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Life is a succession of illusions.
What we see around us are holograms that we ourselves attach a narrative to. The story of our life is composed of fragments, fillers, random details we pick up and decide to keep in order to make sense of our personal tale and glue its scattered chapters together.
We hate to think that we don’t know the full story, and we certainly could never face the fact that we are oblivious to many aspects of our own story, and so we weave an intricate blanket, interlacing facts and assumptions, to cover up the unknown. When we meet a person, or we end up in any situation, our mind immediately gets to work, imagining a background, a past, an intention, a feeling, a future, a set of consequences.
We were born storytellers, and our whole life is spent constructing a storyline for ourselves.
Whatever we have in front of us holds an infinite number of possible interpretations, and most of these are fluid and volatile.
There is no pure truth.
If you zoom in on the truth you will find that it has a million different faces. The same event witnessed by a hundred people can be split into as many versions of the truth, all valid in some way. Each version develops a different hue and is assigned a different degree of weight and significance by the one creating the memory.
There are times in life when our input is reduced to selecting the mirage we like best out of a series of illusions. We set about embellishing what we see, tweaking the past to let our preferred version of the story emerge, cancelling out facts to make sense of our path and our actions, suppressing and burying anything that doesn’t fit the narrative we’ve chosen, and then perhaps, reviving and resuscitating these elements if the situation calls for it.
How well you do in life depends on your ability to attach and detach yourself from the illusion to the exact degree and at the precise moment that is most convenient for your survival.
If we are born storytellers, it is also true that soon after we become skilled editors and intuitive censors.
We change our version of events depending on the audience. Our story is flexible and malleable, therefore distorted, ambiguous, elusive.
Why do we get so attached to the idea of having a life story at all? Because we like to imagine that we are substantial beings living a concrete life.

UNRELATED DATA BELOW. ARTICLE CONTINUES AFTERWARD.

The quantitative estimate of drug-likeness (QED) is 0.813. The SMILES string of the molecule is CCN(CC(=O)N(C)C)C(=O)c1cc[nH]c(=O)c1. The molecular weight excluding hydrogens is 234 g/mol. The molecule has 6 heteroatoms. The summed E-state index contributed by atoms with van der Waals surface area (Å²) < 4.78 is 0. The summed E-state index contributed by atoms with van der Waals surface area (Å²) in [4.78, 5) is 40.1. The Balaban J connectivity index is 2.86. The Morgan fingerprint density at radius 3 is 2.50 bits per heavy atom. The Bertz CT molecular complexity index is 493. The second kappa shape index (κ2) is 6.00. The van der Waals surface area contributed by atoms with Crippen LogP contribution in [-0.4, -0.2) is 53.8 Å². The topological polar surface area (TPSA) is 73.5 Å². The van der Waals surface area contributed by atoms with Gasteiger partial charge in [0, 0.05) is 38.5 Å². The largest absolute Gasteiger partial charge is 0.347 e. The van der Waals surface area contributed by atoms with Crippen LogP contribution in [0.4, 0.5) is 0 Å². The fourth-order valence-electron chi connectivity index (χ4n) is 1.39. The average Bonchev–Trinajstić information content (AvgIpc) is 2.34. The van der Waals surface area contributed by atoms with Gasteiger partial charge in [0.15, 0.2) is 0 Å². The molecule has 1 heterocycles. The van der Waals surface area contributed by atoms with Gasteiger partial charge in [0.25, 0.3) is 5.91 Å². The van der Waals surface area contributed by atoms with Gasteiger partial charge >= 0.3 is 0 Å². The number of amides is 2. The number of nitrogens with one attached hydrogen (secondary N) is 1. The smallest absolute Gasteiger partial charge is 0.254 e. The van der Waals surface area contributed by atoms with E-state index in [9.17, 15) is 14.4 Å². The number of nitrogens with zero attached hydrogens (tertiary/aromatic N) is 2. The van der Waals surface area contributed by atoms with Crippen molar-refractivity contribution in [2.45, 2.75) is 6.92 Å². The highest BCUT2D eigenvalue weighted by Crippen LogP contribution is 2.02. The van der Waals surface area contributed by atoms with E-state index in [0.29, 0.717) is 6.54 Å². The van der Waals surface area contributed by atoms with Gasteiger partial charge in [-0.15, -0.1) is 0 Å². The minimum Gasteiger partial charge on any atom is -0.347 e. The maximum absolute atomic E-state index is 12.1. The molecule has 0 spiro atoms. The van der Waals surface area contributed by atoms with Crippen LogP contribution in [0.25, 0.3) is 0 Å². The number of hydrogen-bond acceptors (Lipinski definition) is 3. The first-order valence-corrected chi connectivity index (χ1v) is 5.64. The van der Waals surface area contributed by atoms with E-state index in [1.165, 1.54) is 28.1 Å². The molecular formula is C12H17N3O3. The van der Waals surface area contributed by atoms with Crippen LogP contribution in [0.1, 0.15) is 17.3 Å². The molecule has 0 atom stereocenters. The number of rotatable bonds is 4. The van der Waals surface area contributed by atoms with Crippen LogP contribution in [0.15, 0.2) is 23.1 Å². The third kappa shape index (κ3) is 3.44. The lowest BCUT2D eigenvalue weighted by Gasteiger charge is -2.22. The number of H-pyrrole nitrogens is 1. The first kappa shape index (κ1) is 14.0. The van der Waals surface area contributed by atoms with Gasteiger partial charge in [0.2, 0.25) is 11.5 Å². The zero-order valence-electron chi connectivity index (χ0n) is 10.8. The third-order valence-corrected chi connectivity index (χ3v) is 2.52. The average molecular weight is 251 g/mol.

We instinctively know that what is solid has more chances of attaining permanence, perhaps even immortality. A statue can survive a thousand years, but the rainbow can never be observed for too long; it melts back into the atmosphere and has no story.
To our human minds, no story means no substance, so virtually…no existence. And yet, we know that the sight of an arch of colours in the sky provokes joy in us, and that a rainbow needn’t offer justifications for coming into being nor for disappearing.
But when it comes to the self, we like to secure our illusions down with a hammer by fixing tags, by assigning roles, by adopting verified sets of beliefs, by marking beginnings and endings with precise dates. We think an identity makes us immortal. We think it helps define us and differentiate us from the next person. We forget that the things we are drawn to are mere tools that our inner self engages with in order to expand—they are not ingrained in our identity, nor should we get too attached to them, as we may require different stimuli at different stages of our growth.
For as long as all of us agree to believe each other’s illusions and remember people by the labels they’ve picked up along the way, then we can be safely lulled into this collective deceit and continue caring more about the tale than the Being.
We’re magicians performing in front of other magicians and believing our own tricks. It’s much easier to perform our tricks and bow, to watch others’ tricks and applaud, than to face the powerful energy of life, which resists being contained into stories because it has no edges and no limits. But telling stories is an inherent part of being human, and it’s as instinctive as breathing.
It’s a survival method and a pleasure we cannot forgo.
What we can do, however, is step back from the story once in a while. Let go of the illusion without trying to label what we find beneath it, let go of everything our mind constructed, and take a breath of life in its unadulterated form.
Life without the tale. Life without the questionable narrative, without the fixed identity. To just be a human being fully immersed in a moment of life. Nothing needs to happen, nothing needs to be repaired, nothing needs to be reported. Nothing needs to fit any plot or make any sense at all.
Just Life. Just Being.
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